Development is inevitable, Avonites say
Editors note: Yesterday’s article about Riverfront Village talked about the physical components of the development that will take up 19 acres of Eagle River riverfront property in Avon. While yesterday’s story explained the commercial aspects of Riverfront Village, today’s will discuss why Avon wanted the development and how it will affect local residents.
AVON ” A high-tech gondola, high-end hotel, ski shop, deli, coffee house, condos, timeshares ” they’re all coming to Avon as part of the Riverfront Village development, but does Avon really need all this stuff?
Some say Avon’s done fine without them, while others say the town is desperately in need of the boost ” financial and otherwise ” the village will bring. As the town gains a larger sales and property tax base, what are the people who live here gaining or losing?
Although Avon Town Manager Larry Brooks said he loves Avon the way it is, there’s always room for improvement. Riverfront Village represents an improvement he and other town staff and council members think will revitalize the town.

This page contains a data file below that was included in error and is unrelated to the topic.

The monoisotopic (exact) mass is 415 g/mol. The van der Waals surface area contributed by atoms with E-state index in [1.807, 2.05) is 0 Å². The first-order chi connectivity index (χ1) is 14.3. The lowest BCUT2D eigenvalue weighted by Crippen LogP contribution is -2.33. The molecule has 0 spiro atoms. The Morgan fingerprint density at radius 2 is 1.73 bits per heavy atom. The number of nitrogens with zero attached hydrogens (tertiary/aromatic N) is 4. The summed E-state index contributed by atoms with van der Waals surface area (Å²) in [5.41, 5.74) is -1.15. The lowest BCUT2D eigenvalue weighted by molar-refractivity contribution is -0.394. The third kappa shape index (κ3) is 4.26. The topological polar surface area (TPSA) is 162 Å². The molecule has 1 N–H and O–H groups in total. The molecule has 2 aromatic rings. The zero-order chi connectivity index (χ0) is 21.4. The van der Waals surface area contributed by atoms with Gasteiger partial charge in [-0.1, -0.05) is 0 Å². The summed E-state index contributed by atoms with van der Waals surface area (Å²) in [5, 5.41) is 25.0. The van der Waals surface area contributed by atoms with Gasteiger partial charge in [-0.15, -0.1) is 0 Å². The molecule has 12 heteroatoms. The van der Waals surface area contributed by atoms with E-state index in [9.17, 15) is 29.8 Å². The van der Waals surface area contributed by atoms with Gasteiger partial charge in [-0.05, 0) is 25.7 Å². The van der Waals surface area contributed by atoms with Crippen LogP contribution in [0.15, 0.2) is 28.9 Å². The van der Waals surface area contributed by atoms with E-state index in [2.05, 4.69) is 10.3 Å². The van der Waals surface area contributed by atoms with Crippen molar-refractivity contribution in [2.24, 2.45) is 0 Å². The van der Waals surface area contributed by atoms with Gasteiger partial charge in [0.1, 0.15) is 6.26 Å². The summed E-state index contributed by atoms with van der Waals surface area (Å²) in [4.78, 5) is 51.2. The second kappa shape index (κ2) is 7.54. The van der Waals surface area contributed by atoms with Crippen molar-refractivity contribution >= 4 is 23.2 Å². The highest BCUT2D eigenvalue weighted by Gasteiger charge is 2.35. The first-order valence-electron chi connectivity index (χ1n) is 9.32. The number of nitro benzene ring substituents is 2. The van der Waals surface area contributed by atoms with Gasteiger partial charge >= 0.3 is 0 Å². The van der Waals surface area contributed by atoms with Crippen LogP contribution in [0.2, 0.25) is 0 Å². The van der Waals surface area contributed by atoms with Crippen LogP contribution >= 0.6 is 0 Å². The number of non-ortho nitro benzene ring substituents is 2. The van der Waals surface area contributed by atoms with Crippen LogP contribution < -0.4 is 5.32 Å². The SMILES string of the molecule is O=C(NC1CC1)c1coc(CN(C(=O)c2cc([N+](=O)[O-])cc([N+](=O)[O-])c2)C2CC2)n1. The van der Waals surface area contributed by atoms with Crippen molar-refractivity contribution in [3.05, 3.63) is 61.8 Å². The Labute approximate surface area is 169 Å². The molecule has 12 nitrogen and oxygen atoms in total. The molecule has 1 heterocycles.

“The western core area struggles right now,” Brooks said, pointing out a completely empty building between the Sheraton hotel and the Seasons building.
“That area just doesn’t have enough development for people to want to be there,” he said. “We need to stimulate the area. From an image perspective, the gondola and Riverfront Village is valuable for us. The closer we can affiliate ourselves with Beaver Creek, the better.”
But Brian Deem, a valley resident of six years, doesn’t think that’s possible.
“It’s not close enough to the mountains to make it Beaver Creek or Vail Village,” Deem said. “You still have to drive or jump into the gondola, which is going to be a longer ride. I don’t think you can create the same atmosphere because there’s not a ski mountain staring you in the face.”
Beyond Riverfront Village
Notwithstanding Avon’s image, Chuck Madison of East West Partners, the company developing Riverfront Village, said it was high time for Avon to get a facelift.